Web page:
When Meghan Trainor came on the scene with her hit, “It’s All About the Bass,” denouncing those that would judge another because of their weight, we were all in enthusiastic agreement. To be honest, though, we size people up every day based on all kinds of things from how much money we make to where someone attends college. Retailers devote a lot of their budget to find out where you shop and what drives your shopping choices. We answer questions everyday about people using our inferential powers, so what can you do when someone labels you “fat” or “overweight”? There may not be anything you can do about how others treat you according to the way you look, but what if you could respond in a positive way?
Answer the following questions to find out if you’re affected by how others see you:
1. Have you ever tried on an outfit that you loved on the rack until you put it on and decided it’d look better on someone else?
2. Have you ever declined that first helping of dessert because everyone else at the table was thinner than you?
3. Have you ever thought about putting something important or fun off until you lose some weight?
If you answered “yes” to any or all of the questions, it might be time for a change, but not the kind you’re thinking about.
We’ve all heard stories of someone who lost the weight they’d been hoping to lose for a long time, only to find they were just as unhappy as they were before they lost the weight? How realistic is it to think that making a change on the outside could change how we feel on the inside that much? If you want to be truly happy, try making these changes instead.
Don’t look to others to make you happy; they’ll always let you down. Have you held onto resentment, anger, hurt and bitterness because of what another person said or did to you? Do forgive and forget, and you’ll begin to help you heal by replacing those feelings with something positive like treating others with kindness. By praising another person or just listening to them, you gain power, and you may gain another friend.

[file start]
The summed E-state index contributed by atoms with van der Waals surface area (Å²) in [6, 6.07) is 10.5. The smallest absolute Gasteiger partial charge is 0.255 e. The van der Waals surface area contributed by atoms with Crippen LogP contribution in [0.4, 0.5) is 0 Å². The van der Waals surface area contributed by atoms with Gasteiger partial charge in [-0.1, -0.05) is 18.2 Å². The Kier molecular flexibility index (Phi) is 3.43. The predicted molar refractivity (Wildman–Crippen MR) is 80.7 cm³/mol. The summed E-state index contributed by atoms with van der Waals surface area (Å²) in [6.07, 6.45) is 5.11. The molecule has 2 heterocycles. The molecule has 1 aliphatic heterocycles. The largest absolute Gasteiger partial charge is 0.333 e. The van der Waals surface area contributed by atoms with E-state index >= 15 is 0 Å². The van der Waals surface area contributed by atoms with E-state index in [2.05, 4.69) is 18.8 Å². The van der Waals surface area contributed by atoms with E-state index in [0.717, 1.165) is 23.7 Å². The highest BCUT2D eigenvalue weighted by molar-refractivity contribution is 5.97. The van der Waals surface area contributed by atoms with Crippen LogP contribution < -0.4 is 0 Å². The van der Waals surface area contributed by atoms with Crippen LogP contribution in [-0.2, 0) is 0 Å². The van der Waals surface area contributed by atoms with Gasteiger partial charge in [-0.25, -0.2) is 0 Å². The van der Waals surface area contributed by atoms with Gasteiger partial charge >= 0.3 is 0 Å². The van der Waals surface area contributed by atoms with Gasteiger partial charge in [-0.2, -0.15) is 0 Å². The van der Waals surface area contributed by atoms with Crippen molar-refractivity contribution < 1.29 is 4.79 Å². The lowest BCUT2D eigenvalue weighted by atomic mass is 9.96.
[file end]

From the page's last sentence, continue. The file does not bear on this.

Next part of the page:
Don’t sweat the small stuff. Most of what we worry about are either things that won’t matter in a day or next week, or they’re things we can’t change. Do give thanks. Keep a gratitude journal where you write down exactly what you’re grateful for each day. Doing so helps you maintain stress, gives you happier moods and greater optimism.
You may say, “You wouldn’t believe the problems I face.” But, you’ll always have failures in life, that’s a given. You can change the way you see them. Don’t make excuses by blaming others for your problems; doing so means you’ll unlikely be able to overcome them. Happy people take responsibility for their mistakes. Why not see your problem as a challenge to make a positive change in your life?
It’s true, there are some things out of your control. But, focus on the things you can. Waking up at the same time every morning enhances productivity and focus, especially if you’re taking the time to pray and meditate. Eating well by avoiding junk foods or processed foods can prime your body and brain to be in a focused, happy state. When I’m grocery shopping, I keep in mind that the healthier foods are found along the walls of the store. Shop for fruits and vegetables, dairy and cheese, and meats and seafood around the perimeter of the store. Exercising every day will enhance your frame of mind and reduce stress. By doing something you know makes you healthier, your can’t help by becoming happier!